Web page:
Pack 2following—the final two chapters of the book, 55 and 56—begins the book’s conclusion andthus parallel many of the themes in the first chapter. “Thus, we find references to the peopleforsaking Yahweh, to their rebelliousness, to their acts that displease Yahweh, to their religiousobservances in gardens, to their destiny to be shamed, and to the unquenchable fire” (Goldingay365). Apart from these rather chillingreferences, much of the content of 56-66 is filled with thefuture blessings of the people of God (Dillard/Longman 281). Some important ones aresalvation/deliverance (56:1), the foreigner/eunuch (56:3-8), fasting (58:3-7), the coming/blessingof nations (60:5-16), new creation and Jerusalem’s blessing (65:17-25).63:7-64:12 is, generally speaking, a psalm. Psalms were musical poems (Fee/Stuart 206)and thus were intended to instruct “the mind through the heart,” to “evoke feelings… and tostimulate aresponse on the part of the individual that goes beyond a mere cognitiveunderstanding of certain facts” (Fee/Stuart 207). Additionally, psalms were also stronglymetaphorical (Fee/Stuart 208). But more specifically, 63:7-64:12 is a lament.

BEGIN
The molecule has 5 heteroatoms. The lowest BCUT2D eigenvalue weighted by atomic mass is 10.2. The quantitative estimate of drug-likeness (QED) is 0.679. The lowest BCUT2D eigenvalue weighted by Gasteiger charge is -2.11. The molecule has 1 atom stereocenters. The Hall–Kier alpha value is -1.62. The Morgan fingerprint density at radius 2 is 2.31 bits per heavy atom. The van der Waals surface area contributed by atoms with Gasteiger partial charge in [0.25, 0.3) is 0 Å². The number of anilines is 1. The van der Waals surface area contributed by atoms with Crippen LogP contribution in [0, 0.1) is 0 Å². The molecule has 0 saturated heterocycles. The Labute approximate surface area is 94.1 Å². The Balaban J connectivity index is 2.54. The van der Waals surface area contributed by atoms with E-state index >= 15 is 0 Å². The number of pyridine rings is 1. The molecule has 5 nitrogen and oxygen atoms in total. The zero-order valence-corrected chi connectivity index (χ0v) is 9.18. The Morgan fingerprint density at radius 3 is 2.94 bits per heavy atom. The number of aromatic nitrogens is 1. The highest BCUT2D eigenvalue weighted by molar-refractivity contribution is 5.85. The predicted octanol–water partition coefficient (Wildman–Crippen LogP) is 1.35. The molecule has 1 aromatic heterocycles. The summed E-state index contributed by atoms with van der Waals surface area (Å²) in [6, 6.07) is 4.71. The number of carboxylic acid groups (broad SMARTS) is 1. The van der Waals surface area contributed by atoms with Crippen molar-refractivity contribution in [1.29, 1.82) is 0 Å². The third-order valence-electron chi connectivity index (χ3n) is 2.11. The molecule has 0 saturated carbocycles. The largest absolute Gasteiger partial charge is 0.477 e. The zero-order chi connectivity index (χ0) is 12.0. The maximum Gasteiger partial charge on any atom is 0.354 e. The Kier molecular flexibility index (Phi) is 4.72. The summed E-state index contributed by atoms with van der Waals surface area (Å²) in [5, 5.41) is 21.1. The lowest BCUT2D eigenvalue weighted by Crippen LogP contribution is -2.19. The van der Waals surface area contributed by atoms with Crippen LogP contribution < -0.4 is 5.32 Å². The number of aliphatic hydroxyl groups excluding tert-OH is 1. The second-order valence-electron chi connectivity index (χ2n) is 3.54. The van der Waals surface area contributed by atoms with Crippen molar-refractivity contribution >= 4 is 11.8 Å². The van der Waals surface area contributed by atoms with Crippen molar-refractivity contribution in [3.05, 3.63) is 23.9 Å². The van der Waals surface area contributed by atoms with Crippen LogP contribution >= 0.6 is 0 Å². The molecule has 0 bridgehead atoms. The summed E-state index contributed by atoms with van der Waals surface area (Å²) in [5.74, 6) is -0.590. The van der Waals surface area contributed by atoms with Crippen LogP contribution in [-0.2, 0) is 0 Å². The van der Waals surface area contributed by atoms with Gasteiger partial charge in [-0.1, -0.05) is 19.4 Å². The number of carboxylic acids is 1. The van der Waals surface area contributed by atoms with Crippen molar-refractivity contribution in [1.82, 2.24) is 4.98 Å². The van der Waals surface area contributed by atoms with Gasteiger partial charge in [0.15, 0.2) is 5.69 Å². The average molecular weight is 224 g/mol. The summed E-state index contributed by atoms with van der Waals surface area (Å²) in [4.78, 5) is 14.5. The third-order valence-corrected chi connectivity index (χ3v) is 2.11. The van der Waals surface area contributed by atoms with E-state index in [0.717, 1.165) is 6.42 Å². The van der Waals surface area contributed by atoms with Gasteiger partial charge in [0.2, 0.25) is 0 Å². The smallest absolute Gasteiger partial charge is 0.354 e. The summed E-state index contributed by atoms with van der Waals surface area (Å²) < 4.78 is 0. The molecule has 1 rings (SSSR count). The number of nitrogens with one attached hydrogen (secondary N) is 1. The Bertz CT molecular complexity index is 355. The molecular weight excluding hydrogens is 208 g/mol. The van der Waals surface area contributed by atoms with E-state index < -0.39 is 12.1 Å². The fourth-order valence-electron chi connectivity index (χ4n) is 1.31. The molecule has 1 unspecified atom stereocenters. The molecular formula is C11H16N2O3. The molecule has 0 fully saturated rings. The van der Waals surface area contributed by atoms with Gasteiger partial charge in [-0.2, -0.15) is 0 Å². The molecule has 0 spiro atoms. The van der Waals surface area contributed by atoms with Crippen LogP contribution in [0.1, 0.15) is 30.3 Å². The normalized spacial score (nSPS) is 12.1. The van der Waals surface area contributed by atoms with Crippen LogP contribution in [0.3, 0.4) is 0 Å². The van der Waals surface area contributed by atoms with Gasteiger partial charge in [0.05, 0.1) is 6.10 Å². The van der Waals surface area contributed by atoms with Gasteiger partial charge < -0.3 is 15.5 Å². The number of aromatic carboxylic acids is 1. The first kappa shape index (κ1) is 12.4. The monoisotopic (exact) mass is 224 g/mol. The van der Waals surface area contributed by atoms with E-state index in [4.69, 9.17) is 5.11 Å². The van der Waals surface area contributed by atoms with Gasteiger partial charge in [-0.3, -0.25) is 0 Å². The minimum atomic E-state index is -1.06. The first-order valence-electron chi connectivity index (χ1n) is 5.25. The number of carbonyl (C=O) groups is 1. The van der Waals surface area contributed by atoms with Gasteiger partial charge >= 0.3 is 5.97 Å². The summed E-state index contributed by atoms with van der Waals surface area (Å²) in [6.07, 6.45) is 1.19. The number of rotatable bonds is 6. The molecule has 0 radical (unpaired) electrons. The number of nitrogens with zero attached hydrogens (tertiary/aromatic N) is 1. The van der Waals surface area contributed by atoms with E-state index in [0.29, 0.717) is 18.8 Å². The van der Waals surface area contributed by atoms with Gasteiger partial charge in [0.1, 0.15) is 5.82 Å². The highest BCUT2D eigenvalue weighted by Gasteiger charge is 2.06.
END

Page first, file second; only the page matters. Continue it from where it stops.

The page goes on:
Laments, whether individual or corporate, as explained by Fee and Stuart, “help a person [or group] to expressstruggles, suffering, or disappointment to the Lord”(212). Though 63:7-64:12does not followthe
pattern and structure of a lament, it clearly has the main elements weaved throughoutas well asthe tone and overall feeling of one. And though most likely it was written by anindividual, it would have been used in ancient Israelite corporate worship (Fee/Stuart 210). Inwriting this lament on behalf ofGod’s people,the prophet yearns forGod’s attention so to speak.He is tired of the silence and hiddenness of Yahweh and thus desires God to “look” (63:15) and“return” (63:17b), that God’s activity and involvement might be restored as in the days of oldwhen God performed amazing miracles and ledthem with the power of his arm (63:11-14).
This passage could be further categorized as a
psalm. Instead of the solely victimizing language of laments, protests seek divine action through direct, confronting and often radical language.For a relevant discussion seeGoldingay, John.
Old Testament Theology: Israel's Life
. Vol. 3. Downers Grove, IL: IVP Academic, 2003. Print.